EAT BETTER

The road to Alzheimer’s disease is lined with processed foods

Dementia haunts the United States. There’s no one without a personal story about how dementia has touched someone they care for. But beyond personal stories, the broader narrative is staggering: By 2050, we are on track to have almost 15 million Alzheimer’s patients in the US alone. That’s roughly the population of NYC, Los Angeles, and Chicago combined. Now add a few more cities to take care of them.

It’s an epidemic that’s already underway—but we don’t recognize it as such. The popular conception of Alzheimer’s is as an inevitable outcome of aging, bad genes, or both.

 The popular conception of Alzheimer’s disease is as an inevitable outcome of aging or bad genes. From a scientist’s perspective, it’s important to remind everyone that we all once believed the same thing about cancer. But just a few days ago, doctors around the world have been considerably shaken up by the breaking news linking cancer to processed foods. In a large-scale study, researchers found that a 10% increase in consumption of ultra-processed foods led to a 12% increase in overall cancer events.

At the Alzheimer’s Prevention Clinic at Weill Cornell Medical, this latest cancer research had our full attention. The findings line up so closely with research in the field, including our own work, linking diet and risk of Alzheimer’s—and underscore how important lifestyle changes can be to delaying or even avoiding the onset of the disease.

In an age of inexpensive personal genomics, there’s a general and persistent sense that as with cancer, Alzheimer’s is an essentially genetic outcome. But in reality, less than 1% of the population develops the disease due to genetic mutations in their DNA. To be clear, the vast majority of Alzheimer’s patients is simply not born of those mutations.

 The consensus among scientists is that over one third of all Alzheimer’s cases could be prevented by improving our lifestyle.  For Alzheimer’s, as with cancer—but also as with other conditions like heart disease and diabetes—much of the risk is related to behavioral and lifestyle factors. The consensus among scientists is that over one third of all Alzheimer’s cases could be prevented by improving our lifestyle. This includes ameliorating cardiovascular fitness, keeping our brains intellectually stimulated, and perhaps most of all: eating better.

“Eating better” means addressing the American ultra-processed diet. Ultra-processed is a technical term, and exists in a spectrum of food processing. An apple straight from the tree is wholly unprocessed. Dry the apple, and store it away with common preservatives like sulphur dioxide, and it becomes a processed food.

 Ultra-processed foods by some measures account for half of the American diet. But ultra-processed foods are the extreme in the scale, and by some measures account for half of the American diet. These include mass produced, packaged foods, as well as foods containing manufactured substances like hydrogenated oils (aka trans-fats), modified starches, and protein isolates. In plain English, this means commercial breads and buns; packaged snacks; industrialized confectionery and desserts; sodas and sweetened drinks; meat products like cold cuts and chicken nuggets; instant noodles and soups; frozen or shelf stable ready meals; margarine, processed cheese, and most creamers.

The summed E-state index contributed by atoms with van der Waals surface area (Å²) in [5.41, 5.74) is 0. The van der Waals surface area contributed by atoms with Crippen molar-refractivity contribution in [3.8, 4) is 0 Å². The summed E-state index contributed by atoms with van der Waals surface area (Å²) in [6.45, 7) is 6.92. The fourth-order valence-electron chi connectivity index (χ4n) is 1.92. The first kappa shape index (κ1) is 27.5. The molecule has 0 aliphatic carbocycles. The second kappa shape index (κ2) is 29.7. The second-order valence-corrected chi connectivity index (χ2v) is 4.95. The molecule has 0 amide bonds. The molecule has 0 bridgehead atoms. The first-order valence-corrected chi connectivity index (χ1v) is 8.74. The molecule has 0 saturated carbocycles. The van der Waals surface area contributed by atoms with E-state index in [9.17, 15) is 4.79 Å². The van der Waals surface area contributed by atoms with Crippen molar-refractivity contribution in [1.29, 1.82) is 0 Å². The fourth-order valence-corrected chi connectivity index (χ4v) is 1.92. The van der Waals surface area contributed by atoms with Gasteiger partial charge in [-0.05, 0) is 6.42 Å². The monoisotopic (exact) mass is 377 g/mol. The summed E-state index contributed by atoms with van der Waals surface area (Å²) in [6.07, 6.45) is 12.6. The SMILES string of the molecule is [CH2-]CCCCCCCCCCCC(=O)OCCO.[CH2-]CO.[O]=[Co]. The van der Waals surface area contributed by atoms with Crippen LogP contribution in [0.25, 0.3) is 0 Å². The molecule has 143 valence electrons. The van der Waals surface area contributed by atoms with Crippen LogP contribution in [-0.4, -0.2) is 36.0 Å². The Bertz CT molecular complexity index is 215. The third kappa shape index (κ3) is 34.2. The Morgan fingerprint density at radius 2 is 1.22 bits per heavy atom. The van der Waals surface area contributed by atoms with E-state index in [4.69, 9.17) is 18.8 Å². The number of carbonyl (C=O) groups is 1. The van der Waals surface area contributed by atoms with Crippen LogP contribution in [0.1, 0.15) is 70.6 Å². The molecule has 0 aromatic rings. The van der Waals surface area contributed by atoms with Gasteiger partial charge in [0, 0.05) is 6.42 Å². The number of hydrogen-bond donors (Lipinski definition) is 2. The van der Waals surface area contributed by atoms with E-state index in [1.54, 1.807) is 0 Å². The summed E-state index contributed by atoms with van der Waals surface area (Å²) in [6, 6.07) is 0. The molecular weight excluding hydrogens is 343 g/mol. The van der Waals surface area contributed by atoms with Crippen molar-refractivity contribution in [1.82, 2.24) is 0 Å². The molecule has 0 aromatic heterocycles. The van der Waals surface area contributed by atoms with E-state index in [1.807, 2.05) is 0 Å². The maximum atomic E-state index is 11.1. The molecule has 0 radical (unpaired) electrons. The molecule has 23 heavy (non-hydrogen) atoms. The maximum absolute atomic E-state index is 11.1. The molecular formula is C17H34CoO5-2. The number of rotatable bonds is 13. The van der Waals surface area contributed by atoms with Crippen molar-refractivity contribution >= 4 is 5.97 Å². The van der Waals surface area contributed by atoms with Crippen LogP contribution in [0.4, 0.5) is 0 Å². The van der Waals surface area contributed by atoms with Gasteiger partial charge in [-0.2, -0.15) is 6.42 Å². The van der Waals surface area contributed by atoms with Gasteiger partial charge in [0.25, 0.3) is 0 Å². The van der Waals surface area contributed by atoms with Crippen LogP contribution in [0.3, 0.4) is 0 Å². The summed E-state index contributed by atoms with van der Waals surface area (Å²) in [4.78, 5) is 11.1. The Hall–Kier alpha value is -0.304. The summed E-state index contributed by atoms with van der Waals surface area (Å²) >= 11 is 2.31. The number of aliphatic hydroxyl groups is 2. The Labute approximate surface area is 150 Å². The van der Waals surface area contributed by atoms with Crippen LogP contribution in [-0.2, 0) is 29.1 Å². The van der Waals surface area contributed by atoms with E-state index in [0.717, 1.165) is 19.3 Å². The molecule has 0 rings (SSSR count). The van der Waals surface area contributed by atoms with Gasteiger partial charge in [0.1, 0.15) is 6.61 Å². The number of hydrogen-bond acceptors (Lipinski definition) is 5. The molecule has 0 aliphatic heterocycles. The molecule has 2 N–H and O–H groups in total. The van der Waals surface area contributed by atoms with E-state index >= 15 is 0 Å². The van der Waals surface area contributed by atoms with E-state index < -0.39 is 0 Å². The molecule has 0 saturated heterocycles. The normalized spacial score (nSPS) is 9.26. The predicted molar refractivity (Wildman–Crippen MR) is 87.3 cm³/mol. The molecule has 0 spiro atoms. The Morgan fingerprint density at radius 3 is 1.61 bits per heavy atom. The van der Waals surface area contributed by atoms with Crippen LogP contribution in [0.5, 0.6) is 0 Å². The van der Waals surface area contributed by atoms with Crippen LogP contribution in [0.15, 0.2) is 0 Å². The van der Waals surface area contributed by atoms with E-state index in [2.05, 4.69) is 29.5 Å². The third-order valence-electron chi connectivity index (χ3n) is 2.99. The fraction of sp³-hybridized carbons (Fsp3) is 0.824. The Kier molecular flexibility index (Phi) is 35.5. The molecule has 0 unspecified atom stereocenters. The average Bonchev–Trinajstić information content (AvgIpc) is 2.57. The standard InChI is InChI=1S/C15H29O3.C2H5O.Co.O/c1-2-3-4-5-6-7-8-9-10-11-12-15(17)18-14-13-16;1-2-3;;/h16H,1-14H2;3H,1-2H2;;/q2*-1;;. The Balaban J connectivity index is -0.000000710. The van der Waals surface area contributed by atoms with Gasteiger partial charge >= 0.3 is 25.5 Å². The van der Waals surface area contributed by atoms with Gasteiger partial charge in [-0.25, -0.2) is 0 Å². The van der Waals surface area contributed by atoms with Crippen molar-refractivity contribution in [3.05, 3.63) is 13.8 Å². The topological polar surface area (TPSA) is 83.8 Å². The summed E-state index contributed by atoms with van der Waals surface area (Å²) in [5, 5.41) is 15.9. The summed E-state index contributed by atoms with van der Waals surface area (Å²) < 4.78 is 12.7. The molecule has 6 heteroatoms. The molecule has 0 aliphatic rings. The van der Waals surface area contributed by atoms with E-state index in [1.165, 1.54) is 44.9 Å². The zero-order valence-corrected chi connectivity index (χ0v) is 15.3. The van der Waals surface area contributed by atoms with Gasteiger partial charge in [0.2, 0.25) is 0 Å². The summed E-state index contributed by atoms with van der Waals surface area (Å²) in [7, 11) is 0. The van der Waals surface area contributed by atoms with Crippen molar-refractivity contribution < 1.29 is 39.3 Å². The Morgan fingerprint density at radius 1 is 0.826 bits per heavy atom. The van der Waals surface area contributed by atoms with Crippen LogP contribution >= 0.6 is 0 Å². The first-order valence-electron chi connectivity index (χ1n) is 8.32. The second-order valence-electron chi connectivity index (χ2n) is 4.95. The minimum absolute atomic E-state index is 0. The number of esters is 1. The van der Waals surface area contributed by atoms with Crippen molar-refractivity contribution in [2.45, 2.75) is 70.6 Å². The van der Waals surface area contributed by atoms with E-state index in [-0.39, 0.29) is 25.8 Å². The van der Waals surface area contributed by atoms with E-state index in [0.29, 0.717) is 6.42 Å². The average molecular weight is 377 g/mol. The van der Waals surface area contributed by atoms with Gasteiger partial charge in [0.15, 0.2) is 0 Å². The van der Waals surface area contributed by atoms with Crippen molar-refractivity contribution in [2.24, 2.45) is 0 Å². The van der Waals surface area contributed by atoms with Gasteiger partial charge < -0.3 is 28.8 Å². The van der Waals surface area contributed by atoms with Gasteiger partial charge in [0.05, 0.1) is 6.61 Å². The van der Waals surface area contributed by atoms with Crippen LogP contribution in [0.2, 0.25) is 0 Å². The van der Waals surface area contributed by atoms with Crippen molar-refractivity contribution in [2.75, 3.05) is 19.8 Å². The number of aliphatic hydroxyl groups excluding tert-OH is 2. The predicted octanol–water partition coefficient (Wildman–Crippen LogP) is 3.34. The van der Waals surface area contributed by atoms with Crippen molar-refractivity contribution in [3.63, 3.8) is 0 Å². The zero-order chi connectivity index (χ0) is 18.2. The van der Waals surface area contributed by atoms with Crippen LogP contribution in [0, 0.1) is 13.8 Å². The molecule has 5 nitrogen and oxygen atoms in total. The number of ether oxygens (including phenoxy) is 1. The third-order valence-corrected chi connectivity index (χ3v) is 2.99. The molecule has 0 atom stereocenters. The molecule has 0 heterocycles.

These are the foods whose consumption triggered an increase in cancer cases in the BMJ study. And these are the foods whose consumption increases your risk of cognitive decline and dementia too. While some argue that “organic” processed food may be less harmful than non-organic processed food, it is still processed food and as such, should be minimized.

In epidemiological studies, people who consumed as little as two grams a day of trans-fats had twice the risk of those who ate less than two grams. Alarmingly, most people in those studies ate at least two grams a day, with the majority of participants eating more than double that dose on a regular basis.

The implications are clear. If, as a nation, we have become aware of the role of nutrition relative to cancer, it’s urgent that we develop a corollary awareness of the role of nutrition and Alzheimer’s. It’s terrifying news because of the numbers we see ahead. But it’s very good news, in terms of our individual and collective abilities to reduce those numbers drastically.

 Alzheimer’s doesn’t simply “turn on” when we’re old; it begins decades earlier with changes to the brain. Collectively, the ways we address a disease has always been shaped by what we understand it to be. So it’s important to realize that Alzheimer’s doesn’t simply “turn on” when we’re old; it begins decades earlier with changes to the brain. In other words, the Alzheimer’s population of 2050 will either start to develop, or not, right around now. As a nation, if a meteor was going to hit 15 million people in 32 years, we’d set aside our resources and brainpower to stop it. We must therefore bring the national attention not only to the treatments and vaccines that may someday arrive (or not) but to the urgent interest in upgrading the American diet.

We have acted on behalf of collective nutrition-related outcomes before, by demanding mandatory labeling for trans-fat in 2003. We must take similar action at scale, and immediately. At the same time, each and every one of us would do well to act in our own interests (which are, after all, aligned) and take steps to modify our diet for a youthful, healthy, resilient brain.

My hopes are to be able to one day affect what happens in Washington, but also to affect what happens in your kitchen. The road to an Alzheimer’s epidemic is real, but there is no reason that it needs to be the only way forward.

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